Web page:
Help Save Research in Massachusetts!

New regulations in Massachusetts could cripple research with health care practitioners. By requiring the public reporting of market research incentives for practitioners that originate from pharmaceutical and medical device manufacturers, the new Marketing Code of Conduct will make practitioners less likely to participate in vital marketing research that provides enormous benefit to the public and significant income for the research profession. Read this MRA Shield article for more on the new regulation, and see MRA’s public position paper.

As an individual, YOU CAN MAKE A DIFFERENCE in the fight to protect this vital vein of research and to get this regulation changed. Even if you are not a state resident, you can still ask your employees, co-workers, colleagues, friends and family to take action.

Massachusetts Residents: Take Action!

ARF Show Reveals Trends

ARF Logo.gifI spent two days this week at the ARF Conference hanging around the exhibit halls to learn about new research products, catch up with friends and look for potential partners.  Although I was able to make headway on each of these fronts, the volume and variety was disappointing.  I’m sure the economy impacted the attendance and exhibitors alike.  Whatever the reason, its not the ARF show of a few years ago.

Two years ago, “communities” and “panels” were all the rage with every other booth at each trade show manned by “community organizers” (sorry I couldn’t resist that one) and panel developers.  That trend has diminished considerably. 

This year, the trend seemed to be biologic testing and social media.  The biologic testing included technologies that have been developing for several years, such as eye tracking, in addition to neurologic technologies that, frankly, I don’t understand.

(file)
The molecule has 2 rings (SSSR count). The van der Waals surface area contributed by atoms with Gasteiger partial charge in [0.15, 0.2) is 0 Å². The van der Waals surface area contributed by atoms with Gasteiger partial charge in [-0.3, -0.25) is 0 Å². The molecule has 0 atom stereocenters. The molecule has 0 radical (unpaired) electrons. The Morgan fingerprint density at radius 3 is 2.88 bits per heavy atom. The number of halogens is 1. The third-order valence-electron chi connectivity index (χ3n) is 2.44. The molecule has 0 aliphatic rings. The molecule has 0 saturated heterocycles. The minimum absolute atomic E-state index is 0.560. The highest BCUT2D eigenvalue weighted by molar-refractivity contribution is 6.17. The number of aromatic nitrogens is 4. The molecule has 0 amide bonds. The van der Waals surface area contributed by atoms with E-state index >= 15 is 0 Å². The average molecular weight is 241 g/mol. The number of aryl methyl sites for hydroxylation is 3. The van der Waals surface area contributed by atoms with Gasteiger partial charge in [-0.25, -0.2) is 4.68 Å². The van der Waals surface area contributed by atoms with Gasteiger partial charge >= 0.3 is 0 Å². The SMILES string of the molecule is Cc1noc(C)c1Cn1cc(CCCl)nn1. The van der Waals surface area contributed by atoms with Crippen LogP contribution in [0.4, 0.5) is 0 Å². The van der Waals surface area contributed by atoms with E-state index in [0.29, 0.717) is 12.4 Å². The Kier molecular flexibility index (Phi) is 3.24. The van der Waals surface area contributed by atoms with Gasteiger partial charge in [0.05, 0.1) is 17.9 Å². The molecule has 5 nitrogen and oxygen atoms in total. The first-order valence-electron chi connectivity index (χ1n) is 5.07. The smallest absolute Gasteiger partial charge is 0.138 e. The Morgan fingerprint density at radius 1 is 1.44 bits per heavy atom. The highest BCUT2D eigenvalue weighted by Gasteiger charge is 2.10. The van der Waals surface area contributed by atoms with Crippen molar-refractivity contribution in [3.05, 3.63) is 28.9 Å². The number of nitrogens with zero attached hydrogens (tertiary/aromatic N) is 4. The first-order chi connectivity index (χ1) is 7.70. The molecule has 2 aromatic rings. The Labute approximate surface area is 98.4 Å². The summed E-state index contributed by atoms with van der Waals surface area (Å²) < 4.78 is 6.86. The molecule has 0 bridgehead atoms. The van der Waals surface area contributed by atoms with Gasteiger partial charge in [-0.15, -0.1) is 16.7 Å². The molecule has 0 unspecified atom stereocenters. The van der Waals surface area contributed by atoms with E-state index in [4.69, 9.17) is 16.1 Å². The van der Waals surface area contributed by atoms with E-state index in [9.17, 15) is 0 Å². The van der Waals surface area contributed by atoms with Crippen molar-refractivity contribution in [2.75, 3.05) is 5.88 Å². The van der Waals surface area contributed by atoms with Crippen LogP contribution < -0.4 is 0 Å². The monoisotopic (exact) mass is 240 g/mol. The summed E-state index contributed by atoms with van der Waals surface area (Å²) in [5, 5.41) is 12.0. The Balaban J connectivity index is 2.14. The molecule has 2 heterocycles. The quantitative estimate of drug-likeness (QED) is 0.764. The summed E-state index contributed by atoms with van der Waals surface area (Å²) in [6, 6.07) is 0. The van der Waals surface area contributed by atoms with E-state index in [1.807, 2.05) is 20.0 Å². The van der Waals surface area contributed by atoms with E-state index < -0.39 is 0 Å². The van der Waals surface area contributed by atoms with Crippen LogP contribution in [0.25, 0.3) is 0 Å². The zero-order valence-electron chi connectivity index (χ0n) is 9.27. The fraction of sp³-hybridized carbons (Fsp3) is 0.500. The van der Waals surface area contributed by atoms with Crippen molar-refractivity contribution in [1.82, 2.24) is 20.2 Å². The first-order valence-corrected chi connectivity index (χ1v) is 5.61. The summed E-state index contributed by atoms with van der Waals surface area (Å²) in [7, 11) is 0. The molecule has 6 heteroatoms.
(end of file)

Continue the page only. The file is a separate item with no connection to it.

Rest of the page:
From a qualitative perspective, I was interested in the social media companies.  There were two companies I talked with that do analytics from keyword searches on social media (facebook, myspace, etc.) and user developed content (blogs, bulletin boards, etc.).  The two companies I talked with were Converseon ( and Radian6 (  The analytics themselves were interesting and helpful to understand the “buzz” an advertising or PR campaign might generate.  It can also be useful in pinpointing problems so they can be solved before they become widespread.  Longitudinal tracking of such data might also highlight trends before they actually hit the mainstream.

These social media tracking companies can also deliver the quotes that contain the keywords and allow the client access to the actual person who posted that quote via Twitter, a blog or a social media outlet.  This seems to have a tremendous use for qualitative.  Wouldn’t it be great to find people who are disgruntled about a product and invite them to participate in some sort of online research to delve deeper into the experience to understand more about their concerns (or maybe their excitement over the product)?  This seems to be the tip of the iceberg.  What else can be done?